PGN became a public listed company in 2003 with 61% of its shares controlled by the government and 31% on free float at the Jakarta and Surabaya Stock Exchanges.
PLN is the central co-ordinating body of the electricity supply industry. It has a general responsibility for promoting the development and maintenance of an efficient, co-ordinated and economical system of electric supply. It is also responsible for the operation and maintenance of power stations and the national grid.
PLN has 16 regions (individual provinces and a combination of several provinces into one region), five distribution areas and several producing centres in Java-Bali and Sumatera.
Residential households are the largest group of customers, amounting to 93% of the total. Rural residential customers make up 70% of the residential group. The country’s per capita electricity consumption is 420 kWh.
The total number of kWh meters installed by PLN is estimated to be 40 million. They consist of 80% single phase 230V 5/20A and single phase 230V, 20/60A meters and 20% three phase meters, including kWh and kVARh meters.
The annual demand for single phase meters is approximately 1.5 million units; 100,000 three phase meters are needed. Demand for electronic kWh meters of class 0.2, class 0.5 and class 1 is 5,000 to 7,000 units per year. Indonesia experiences electricity transmission and distribution losses of about 15% per year, and the electronic kWh meter is chosen as one alternative to reduce losses.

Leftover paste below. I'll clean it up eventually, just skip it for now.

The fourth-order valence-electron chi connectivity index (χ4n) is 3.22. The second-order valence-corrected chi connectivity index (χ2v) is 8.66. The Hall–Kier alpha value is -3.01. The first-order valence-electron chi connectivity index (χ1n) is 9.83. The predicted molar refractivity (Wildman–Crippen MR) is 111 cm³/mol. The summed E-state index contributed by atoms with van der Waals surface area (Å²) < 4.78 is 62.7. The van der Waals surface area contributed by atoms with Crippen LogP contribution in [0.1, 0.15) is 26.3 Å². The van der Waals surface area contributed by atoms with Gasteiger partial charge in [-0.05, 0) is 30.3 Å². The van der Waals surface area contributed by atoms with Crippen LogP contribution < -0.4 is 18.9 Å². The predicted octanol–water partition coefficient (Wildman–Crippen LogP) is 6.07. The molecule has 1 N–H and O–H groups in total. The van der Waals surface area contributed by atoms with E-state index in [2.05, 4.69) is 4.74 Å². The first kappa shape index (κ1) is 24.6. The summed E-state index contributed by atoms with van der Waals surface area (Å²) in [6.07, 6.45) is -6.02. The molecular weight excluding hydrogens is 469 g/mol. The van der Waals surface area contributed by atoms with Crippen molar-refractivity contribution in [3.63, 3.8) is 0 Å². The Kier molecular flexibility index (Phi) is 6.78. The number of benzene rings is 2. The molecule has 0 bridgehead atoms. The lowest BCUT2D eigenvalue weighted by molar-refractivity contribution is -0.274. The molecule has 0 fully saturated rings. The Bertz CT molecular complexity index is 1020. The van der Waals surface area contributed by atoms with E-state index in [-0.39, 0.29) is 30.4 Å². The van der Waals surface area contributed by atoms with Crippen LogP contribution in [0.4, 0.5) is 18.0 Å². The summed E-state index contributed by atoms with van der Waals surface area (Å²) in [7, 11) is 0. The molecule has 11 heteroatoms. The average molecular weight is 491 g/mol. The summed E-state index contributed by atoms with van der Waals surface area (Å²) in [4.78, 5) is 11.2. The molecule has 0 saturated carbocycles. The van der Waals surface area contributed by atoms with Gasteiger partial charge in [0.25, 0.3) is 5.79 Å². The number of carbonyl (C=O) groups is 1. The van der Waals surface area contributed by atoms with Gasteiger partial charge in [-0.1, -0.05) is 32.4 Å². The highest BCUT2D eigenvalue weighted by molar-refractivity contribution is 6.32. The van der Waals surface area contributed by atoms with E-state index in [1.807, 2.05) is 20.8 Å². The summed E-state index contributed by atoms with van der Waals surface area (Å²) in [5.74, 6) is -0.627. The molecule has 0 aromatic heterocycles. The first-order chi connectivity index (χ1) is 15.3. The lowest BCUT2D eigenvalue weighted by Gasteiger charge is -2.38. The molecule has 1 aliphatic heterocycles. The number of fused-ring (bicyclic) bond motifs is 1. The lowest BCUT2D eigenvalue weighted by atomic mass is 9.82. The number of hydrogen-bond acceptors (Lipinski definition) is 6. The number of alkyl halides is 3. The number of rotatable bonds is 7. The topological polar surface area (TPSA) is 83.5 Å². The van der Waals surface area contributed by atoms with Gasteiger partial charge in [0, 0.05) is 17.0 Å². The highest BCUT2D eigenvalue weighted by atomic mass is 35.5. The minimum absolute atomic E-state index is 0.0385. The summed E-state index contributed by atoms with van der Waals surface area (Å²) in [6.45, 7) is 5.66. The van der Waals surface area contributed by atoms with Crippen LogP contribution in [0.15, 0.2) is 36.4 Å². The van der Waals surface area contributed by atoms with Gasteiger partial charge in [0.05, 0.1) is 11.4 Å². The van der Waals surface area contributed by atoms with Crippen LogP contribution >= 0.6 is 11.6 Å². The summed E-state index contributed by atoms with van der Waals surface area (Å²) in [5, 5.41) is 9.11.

In 2002 the government issued Law No. 20, a new electricity law that required an end to PLN’s monopoly on electricity distribution within five years. Private companies (both foreign and domestic) would have been permitted to sell electricity directly to consumers, but would need to use PLN’s existing transmission network.
But in November 2004 the Constitutional Court annulled Electricity Law No. 20/2002 on the grounds that it was incompatible with the Indonesian constitution. The government has since issued a new regulation that allows private sector participation in the form of a partnership with PLN. The partnership will be established by PLN calling for bids for new power generation projects; it will also act as the single buyer.
In Indonesia up to 80% of the population lacks access to safe, piped drinking water. Piped water reaches only half the capital city’s 12 million population – the remainder rely on water vendors and wells.
Most urban public enterprises tasked to provide basic services to urban dwellers are in crisis, notably local water utilities. Many PDAMs throughout Indonesia are barely able to provide minimum services to consumers.
THE METER MARKET
Business approaches to tap the Indonesian meter market can come from a variety of sources, including research, training and educational institutions, foreign investment and joint venture projects. The business will be more feasible if international principals provide financing schemes such as soft loans, credit export or pre-financing.
Special thanks to Omar Taraki from the University of California, Davis, USA; and to Dewi Untari from the Indonesian Ministry of Environment who assisted with the research on which this article is based.